You need a 36-40qt pot. A typical 30qt turkey fryer is dangerously borderline for a boilover. All grain requires a preboil volume of about 6.5g for 5 gallons in the fermenter. 1 gallon of headspace is not enough. Use aluminum if you need to save money. I'd rather have a 40qt aluminum over a 30qt stainless.

Practice dealing with a full boil on an extract batch once, then go to full all grain. You have a wort chiller right? If not, you need one.

10gallon cooler is fine. I started with a 12 gallon rectangular.

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Old 06-30-2008, 08:34 PM   #3
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I'm working just fine with a 6 gallon cooler, 40qt aluminum stock pot, 25ft immersion chiller, and a small home depot oxygen bottle aeration stone setup. Huge beer batches may require a larger cooler... but you could always make those a partial mash batch. Ya know when you make a huge beer like a barleywine keep your mash water volume lower, like 1qt/lbs, sparge out like 7-7.5 gallons to get great efficiency then add in however much pale-DME/honey/candi to hit your gravity. Boil it for two hours to get down to 5 gallons. You're better off going with a cooler that's just the size you need for a ~7% beer so you keep the grain bed thick. IDK... 6-8 gallons on the cooler seems perfect.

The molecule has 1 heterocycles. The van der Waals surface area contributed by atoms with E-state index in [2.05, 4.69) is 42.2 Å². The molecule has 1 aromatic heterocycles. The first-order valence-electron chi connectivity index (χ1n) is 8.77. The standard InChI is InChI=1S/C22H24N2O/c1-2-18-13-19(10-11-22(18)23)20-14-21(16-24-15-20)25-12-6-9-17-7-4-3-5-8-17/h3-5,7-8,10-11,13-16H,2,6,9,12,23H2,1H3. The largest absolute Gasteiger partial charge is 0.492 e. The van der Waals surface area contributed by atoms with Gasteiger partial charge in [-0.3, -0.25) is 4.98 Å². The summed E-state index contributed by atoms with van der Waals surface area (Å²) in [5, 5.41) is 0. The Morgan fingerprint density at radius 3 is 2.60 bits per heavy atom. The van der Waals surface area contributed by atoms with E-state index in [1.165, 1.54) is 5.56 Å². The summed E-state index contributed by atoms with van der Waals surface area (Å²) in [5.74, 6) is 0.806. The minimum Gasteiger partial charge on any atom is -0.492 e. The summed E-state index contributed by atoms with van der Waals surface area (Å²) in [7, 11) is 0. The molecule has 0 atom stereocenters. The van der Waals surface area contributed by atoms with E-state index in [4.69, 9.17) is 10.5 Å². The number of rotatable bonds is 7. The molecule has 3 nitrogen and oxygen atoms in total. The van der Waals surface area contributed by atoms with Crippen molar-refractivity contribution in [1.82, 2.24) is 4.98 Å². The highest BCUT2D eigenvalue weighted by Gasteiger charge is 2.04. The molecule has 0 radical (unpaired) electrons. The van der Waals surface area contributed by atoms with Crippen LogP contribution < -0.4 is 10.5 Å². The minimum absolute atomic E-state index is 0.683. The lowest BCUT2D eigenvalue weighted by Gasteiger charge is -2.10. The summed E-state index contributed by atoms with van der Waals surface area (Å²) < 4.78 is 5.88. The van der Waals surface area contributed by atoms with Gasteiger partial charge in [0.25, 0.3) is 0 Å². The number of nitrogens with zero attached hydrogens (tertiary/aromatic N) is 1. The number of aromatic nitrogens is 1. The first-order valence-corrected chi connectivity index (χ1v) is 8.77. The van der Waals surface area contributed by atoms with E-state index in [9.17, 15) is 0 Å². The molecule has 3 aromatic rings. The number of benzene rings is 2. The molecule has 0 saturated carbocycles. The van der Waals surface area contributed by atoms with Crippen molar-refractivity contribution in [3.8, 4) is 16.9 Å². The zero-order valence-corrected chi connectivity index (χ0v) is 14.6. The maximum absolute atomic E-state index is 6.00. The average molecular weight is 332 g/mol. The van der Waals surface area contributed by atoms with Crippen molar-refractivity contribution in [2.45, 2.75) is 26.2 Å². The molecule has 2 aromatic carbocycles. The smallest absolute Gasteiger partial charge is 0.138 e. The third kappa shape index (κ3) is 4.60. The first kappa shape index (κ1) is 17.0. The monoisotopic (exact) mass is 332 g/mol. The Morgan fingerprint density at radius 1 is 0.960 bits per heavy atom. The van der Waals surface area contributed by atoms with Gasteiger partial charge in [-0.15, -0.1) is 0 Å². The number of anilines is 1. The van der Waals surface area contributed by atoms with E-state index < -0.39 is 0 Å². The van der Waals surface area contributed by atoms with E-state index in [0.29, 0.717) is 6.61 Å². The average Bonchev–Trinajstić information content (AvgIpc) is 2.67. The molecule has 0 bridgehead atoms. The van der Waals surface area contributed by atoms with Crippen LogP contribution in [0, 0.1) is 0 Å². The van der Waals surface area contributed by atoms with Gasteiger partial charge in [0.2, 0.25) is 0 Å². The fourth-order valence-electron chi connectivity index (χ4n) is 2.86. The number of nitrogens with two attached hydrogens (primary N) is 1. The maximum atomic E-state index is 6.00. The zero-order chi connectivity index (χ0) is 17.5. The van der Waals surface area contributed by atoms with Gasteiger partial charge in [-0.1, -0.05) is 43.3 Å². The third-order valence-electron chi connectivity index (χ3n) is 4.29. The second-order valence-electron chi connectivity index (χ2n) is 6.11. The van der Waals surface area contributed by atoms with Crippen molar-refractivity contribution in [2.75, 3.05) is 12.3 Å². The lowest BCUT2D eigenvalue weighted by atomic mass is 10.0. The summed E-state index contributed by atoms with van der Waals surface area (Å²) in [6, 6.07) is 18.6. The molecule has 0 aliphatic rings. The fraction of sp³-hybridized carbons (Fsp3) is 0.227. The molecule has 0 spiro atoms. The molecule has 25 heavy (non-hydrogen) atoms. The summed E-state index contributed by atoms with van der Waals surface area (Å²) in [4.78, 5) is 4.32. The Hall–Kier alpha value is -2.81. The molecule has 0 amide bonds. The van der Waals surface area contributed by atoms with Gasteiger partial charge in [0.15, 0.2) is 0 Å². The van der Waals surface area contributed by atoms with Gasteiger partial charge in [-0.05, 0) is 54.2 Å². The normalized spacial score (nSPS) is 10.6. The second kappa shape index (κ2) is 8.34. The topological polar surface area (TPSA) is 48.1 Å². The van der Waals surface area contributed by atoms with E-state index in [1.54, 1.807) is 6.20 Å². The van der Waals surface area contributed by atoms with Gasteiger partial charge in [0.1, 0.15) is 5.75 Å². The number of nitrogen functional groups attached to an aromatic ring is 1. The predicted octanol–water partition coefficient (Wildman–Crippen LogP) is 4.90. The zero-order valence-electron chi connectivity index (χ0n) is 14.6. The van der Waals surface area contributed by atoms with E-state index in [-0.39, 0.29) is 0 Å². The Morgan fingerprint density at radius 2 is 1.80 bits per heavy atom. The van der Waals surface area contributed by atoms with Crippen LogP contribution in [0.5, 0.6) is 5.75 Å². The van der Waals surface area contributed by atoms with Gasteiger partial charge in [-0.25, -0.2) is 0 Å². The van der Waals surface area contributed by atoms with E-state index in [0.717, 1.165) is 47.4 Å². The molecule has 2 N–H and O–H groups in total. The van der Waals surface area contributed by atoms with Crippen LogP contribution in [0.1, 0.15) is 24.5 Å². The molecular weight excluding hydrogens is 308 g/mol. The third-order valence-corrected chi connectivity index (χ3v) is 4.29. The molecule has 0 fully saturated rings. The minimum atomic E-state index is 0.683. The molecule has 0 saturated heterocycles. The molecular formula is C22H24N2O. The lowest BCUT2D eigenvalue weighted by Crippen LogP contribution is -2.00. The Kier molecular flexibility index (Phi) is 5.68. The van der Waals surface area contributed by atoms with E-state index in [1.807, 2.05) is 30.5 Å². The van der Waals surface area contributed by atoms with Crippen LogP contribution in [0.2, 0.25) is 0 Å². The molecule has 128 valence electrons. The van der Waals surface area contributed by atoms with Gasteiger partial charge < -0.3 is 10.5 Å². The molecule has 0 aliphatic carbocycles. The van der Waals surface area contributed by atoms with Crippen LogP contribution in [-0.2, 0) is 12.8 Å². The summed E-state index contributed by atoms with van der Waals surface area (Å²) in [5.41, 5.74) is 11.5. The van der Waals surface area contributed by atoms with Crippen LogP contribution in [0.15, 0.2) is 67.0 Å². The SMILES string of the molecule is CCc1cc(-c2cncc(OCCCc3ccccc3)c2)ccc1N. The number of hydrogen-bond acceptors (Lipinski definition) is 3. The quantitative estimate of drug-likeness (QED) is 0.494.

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~~~~~~~~~~~___//_ ____________________________~~~~~~~~~~~
~~~~~~~~~_/ [][]| | /```\/```\/```\/```\/```\ |~~~~~~~~~~
~~~~~~~_/_______| |____NOW TRIPLE HOPPED______|~~~~~~~~~~